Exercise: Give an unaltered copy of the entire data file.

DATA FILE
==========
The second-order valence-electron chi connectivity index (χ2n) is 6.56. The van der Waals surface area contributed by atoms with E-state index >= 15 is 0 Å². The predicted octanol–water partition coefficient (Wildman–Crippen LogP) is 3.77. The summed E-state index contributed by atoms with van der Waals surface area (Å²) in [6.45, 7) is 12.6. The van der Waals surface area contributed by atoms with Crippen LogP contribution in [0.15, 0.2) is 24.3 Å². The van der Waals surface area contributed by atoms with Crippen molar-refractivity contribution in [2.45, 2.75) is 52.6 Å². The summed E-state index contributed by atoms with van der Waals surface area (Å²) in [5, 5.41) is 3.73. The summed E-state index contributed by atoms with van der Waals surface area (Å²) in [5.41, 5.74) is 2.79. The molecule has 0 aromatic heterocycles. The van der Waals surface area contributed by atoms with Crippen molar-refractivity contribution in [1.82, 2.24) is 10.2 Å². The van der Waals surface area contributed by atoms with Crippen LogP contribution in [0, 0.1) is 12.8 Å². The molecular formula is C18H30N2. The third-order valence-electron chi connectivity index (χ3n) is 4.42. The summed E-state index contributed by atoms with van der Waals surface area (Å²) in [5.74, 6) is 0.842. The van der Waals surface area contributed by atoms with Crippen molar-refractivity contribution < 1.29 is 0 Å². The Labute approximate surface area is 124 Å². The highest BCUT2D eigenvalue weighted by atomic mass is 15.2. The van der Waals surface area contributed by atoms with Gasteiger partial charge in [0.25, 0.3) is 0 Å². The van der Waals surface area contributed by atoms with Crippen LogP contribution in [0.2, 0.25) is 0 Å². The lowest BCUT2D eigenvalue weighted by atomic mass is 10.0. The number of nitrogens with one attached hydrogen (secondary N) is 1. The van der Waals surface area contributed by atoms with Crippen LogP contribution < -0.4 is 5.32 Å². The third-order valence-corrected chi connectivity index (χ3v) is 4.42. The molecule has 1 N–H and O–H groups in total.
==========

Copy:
The second-order valence-electron chi connectivity index (χ2n) is 6.56. The van der Waals surface area contributed by atoms with E-state index >= 15 is 0 Å². The predicted octanol–water partition coefficient (Wildman–Crippen LogP) is 3.77. The summed E-state index contributed by atoms with van der Waals surface area (Å²) in [6.45, 7) is 12.6. The van der Waals surface area contributed by atoms with Crippen LogP contribution in [0.15, 0.2) is 24.3 Å². The van der Waals surface area contributed by atoms with Crippen molar-refractivity contribution in [2.45, 2.75) is 52.6 Å². The summed E-state index contributed by atoms with van der Waals surface area (Å²) in [5, 5.41) is 3.73. The summed E-state index contributed by atoms with van der Waals surface area (Å²) in [5.41, 5.74) is 2.79. The molecule has 0 aromatic heterocycles. The van der Waals surface area contributed by atoms with Crippen molar-refractivity contribution in [1.82, 2.24) is 10.2 Å². The van der Waals surface area contributed by atoms with Crippen LogP contribution in [0, 0.1) is 12.8 Å². The molecular formula is C18H30N2. The third-order valence-electron chi connectivity index (χ3n) is 4.42. The summed E-state index contributed by atoms with van der Waals surface area (Å²) in [5.74, 6) is 0.842. The van der Waals surface area contributed by atoms with Crippen molar-refractivity contribution < 1.29 is 0 Å². The Labute approximate surface area is 124 Å². The highest BCUT2D eigenvalue weighted by atomic mass is 15.2. The van der Waals surface area contributed by atoms with Gasteiger partial charge in [0.25, 0.3) is 0 Å². The van der Waals surface area contributed by atoms with Crippen LogP contribution in [0.2, 0.25) is 0 Å². The lowest BCUT2D eigenvalue weighted by atomic mass is 10.0. The number of nitrogens with one attached hydrogen (secondary N) is 1. The van der Waals surface area contributed by atoms with Crippen LogP contribution < -0.4 is 5.32 Å². The third-order valence-corrected chi connectivity index (χ3v) is 4.42. The molecule has 1 N–H and O–H groups in total.